GUESTS

03-25 - Delsora Lowe, Anatomy of an Anthology

Thursday, May 30, 2013

Halfway around the world

Ten thousand miles.

That's how far I am from home. It's 10,426 miles, in fact, from my erstwhile home city, Newcastle in Australia, to where I live now, in Alnwick, UK. A flight time of just under 24 hours.

Moving halfway around the world is a bonanza for story ideas. Even apart from warm beer, vinegar on the chips and an abject misunderstanding of the word 'summer', there's so much stuff in the UK that we just don't have at home.


History, for one. Sure, people have lived in Australia for thousands of years. But European settlement only happened in 1788, and unlike Europeans, indigenous Australians didn't tend to alter the landscape to suit themselves. So a lot of their history is invisible, at least to white folk like me.

Standing stones on the Isle of Arran
In the UK, au contraire, you can't turn around without falling over a ruin. As civilisations rose and fell, as kings and queens came and went with their entourages and armies, they built stuff. Standing stones, dolmens, Stone Age huts, Roman forts, ditches, canals, bridges, castles and manor houses.

And along with them, we find a rich history of fabulous tales, mostly involving corruption, crime and slaughter, with the odd ghost story and whodunit thrown in.

Part of Warkworth Castle
Fine fodder for a story-teller. Especially a fantasy writer, like me, who sees fairies and vampires under every rock. But it gets me thinking: when I get back to Australia -- and I am going back -- I wonder if I'll see home the same way? Because Australia has a delicious history of hauntings, crooks and derring-do, too.

Only, familiarity breeds contempt. You don't appreciate what you see every day. Cool things go unnoticed in the rush of everyday life. The locals in the UK probably think a ruined Roman fortress or a 13th century castle haunted by the ghosts of dead soldiers is boring as hell.

So, yeah. When I get home, I hope I'll pay more attention. There may not be castles and kings and 2,000-year-old Roman relics where I come from. But that doesn't mean we don't have stories worth hearing.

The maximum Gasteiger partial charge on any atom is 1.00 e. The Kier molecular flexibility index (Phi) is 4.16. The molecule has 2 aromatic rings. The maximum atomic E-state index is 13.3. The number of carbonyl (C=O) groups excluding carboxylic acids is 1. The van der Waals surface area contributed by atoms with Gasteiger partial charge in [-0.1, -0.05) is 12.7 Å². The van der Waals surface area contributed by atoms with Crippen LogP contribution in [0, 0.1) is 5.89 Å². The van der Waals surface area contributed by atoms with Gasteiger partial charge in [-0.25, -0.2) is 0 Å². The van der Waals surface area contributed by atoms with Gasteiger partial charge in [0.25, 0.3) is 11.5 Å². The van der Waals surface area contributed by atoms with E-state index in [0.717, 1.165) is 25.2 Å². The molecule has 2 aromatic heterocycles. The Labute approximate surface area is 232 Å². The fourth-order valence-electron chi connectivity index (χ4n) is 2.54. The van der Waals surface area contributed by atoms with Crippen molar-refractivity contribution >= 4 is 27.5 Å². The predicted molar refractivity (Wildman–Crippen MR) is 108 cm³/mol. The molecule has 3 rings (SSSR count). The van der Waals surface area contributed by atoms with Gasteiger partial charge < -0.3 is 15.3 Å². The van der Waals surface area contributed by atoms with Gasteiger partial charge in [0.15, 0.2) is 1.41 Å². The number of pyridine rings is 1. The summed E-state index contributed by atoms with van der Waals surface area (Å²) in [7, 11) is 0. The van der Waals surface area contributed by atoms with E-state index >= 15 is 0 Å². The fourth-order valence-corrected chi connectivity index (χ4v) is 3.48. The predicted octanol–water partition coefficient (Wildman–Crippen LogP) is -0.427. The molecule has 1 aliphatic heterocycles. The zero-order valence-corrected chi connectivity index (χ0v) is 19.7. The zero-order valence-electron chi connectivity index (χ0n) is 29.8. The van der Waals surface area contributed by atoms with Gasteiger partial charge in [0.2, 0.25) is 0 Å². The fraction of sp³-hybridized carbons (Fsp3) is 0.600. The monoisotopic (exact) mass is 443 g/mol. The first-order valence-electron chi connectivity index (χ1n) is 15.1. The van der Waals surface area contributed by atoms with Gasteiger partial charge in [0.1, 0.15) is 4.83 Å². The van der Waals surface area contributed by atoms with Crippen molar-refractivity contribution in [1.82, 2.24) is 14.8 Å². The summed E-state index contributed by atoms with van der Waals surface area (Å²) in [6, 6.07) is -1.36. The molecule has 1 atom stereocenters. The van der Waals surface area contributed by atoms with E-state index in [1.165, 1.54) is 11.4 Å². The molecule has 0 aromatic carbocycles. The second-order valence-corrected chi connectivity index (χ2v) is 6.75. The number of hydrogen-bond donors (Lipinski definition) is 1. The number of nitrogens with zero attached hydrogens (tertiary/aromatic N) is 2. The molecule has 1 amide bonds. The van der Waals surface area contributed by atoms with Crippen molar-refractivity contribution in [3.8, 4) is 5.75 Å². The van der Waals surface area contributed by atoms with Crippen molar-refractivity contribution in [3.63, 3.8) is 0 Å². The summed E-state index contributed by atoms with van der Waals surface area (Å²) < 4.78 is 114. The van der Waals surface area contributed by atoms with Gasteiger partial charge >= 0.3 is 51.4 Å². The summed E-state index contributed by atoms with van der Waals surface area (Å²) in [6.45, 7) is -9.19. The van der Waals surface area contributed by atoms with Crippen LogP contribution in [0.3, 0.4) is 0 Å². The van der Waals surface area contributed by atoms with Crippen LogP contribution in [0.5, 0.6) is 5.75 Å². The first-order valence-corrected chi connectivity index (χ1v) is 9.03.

History, in that sense, is a bit like the paranormal. You only see it if you look... Except, of course, in the UK, where you can't miss history, because it's everywhere.

Unlike summer. They don't have summer here. After a few alleged 'summers' like this? Free transportation to Australia for convicts was a pretty good deal. Go ahead, you British folk, beat us in the Olympics and thrash us in the cricket all you want. Our weather is still better. We put tomato sauce, not vinegar, on the chips. And the beer's cold :)

3 comments:

Sarah Raplee said...

Hi Erica,

Great post! I laughed aloud at "an abject misunderstanding of the word 'summer'". You Aussies know what a true summer is!

I'm sure you will have a new perspective when you return home. I spent five adolescent years on a tropical island and then returned to California. I definitely saw everything with fresh eyes.

Thank you for participating in Romance Around the World.

Judith Ashley said...

A couple of years ago when I was visiting England to see all the history, I did miss the ice. Can't imagine drinking warm beer or room temperature water! lol

What I remember most about my short time in Eastern Australia? The Sidney Opera House and the butterfly gardens in the tropical forest outside of Cannes (did I spell that right). I still smile when I see pictures of blue butterflies and of me with the Opera House in the background.

In Australia's winter, I wore my USA Pacific Northwest summer clothes...but then I wore the same clothes in England in June!

Thanks for including pictures!!!

Naomi Baltuck said...

A very fun post!